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Professors Seek Silver Linings to Migration Trends

Source: Photo: ERR

The people said to be leaving Estonia in droves are mainly from the generation born around the time that the nation regained independence, but the trend should be placed in the proper perspective, said two Tartu professors interviewed by ERR.

“The majority of [current] emigres are young, between 20 and 40 and therein lies the key to understanding the large scope of emigration – at the end of the Soviet era, birth rates were very high and these large generations have arrived at their peregrination period,” said  Tiit Tammaru, a professor of urban and population geography at the University of Tartu, on ETV.

Although 200,000 people are estimated to have left since 1991, only 40,000 of them are ethnic Estonians.

A record number of people left Estonia last year, but the number who returned was also a record, said ETV, and Estonia is said to in Europe's vanguard when it comes to the percentage of people who have lived and worked abroad.

In some ways, because of the proximity of Finland, Estonia is better off than a country such as Lithuania, where 1.3 million have been estimated to be living abroad full-time.

“We are lucky to have Finland so close, because that means most people who work in Finland can still live in Estonia. Lithuania, in comparison, has 1.3 million people or the entire population of Estonia, living abroad permanently. In contrast, our problems are minor,” said Raul Eamets, a macroeconomics professor at the University of Tartu.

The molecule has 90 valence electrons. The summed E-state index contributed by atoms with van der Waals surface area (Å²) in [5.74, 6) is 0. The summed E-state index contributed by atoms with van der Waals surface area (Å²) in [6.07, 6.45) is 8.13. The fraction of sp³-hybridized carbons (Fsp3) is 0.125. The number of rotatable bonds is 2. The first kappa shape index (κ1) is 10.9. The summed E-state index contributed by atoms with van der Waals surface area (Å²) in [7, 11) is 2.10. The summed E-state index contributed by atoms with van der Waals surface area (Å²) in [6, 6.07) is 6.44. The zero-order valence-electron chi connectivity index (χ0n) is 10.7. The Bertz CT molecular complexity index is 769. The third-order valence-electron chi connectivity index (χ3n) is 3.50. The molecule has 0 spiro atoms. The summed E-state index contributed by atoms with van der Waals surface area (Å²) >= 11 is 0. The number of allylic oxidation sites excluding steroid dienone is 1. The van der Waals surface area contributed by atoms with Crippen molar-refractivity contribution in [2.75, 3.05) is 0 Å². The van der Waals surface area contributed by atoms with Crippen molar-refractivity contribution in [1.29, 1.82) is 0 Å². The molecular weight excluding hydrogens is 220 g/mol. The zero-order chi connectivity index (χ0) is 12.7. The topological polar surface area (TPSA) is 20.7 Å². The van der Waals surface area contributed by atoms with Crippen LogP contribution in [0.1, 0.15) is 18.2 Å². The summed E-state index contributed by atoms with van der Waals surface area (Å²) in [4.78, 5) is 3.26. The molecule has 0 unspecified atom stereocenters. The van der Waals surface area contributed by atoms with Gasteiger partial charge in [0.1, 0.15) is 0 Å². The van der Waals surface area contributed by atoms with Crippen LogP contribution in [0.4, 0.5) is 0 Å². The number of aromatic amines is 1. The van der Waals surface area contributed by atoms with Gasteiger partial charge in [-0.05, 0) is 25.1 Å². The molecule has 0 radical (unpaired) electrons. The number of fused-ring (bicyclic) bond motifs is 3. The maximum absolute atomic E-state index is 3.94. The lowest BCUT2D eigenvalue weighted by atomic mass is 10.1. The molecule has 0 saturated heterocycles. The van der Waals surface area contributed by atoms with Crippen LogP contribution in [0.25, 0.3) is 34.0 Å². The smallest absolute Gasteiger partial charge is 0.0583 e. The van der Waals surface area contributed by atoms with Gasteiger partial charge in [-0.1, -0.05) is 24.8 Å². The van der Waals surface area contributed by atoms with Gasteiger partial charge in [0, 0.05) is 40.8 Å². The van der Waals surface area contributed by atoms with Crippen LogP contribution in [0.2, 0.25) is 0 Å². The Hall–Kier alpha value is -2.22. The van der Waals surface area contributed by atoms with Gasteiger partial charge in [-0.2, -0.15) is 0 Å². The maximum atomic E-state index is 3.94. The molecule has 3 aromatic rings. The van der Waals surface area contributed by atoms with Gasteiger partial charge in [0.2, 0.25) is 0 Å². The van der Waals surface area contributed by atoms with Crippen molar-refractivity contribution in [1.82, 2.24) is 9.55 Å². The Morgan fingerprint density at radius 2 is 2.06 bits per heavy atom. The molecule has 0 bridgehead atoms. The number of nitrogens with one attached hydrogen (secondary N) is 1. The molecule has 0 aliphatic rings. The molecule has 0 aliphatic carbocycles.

The number of Estonians traveling, on a weekly or monthly basis, to work in other nations has in the past decade grown significantly. An estimated 25,000-30,000 people work in Finland, but live in Estonia.

A survey by the Unemployment Insurance Fund and Faktum & Ariko showed that 34 percent of Estonians say they are ready to work abroad.

Eamets, a professor of macroeconomics, said that the prevailing reason for leaving is to seek a higher wage and this group makes up 90 percent of emigres.

“Other reasons like challenging oneself or looking for new callings are far less important, and what is really interesting is the fact that migration studies find relatively few people who claim to be disappointed in Estonia [citing disappointment as the reason for leaving],” added Eamets.

A majority of non-Estonian emigres left the country shortly after re-independence.

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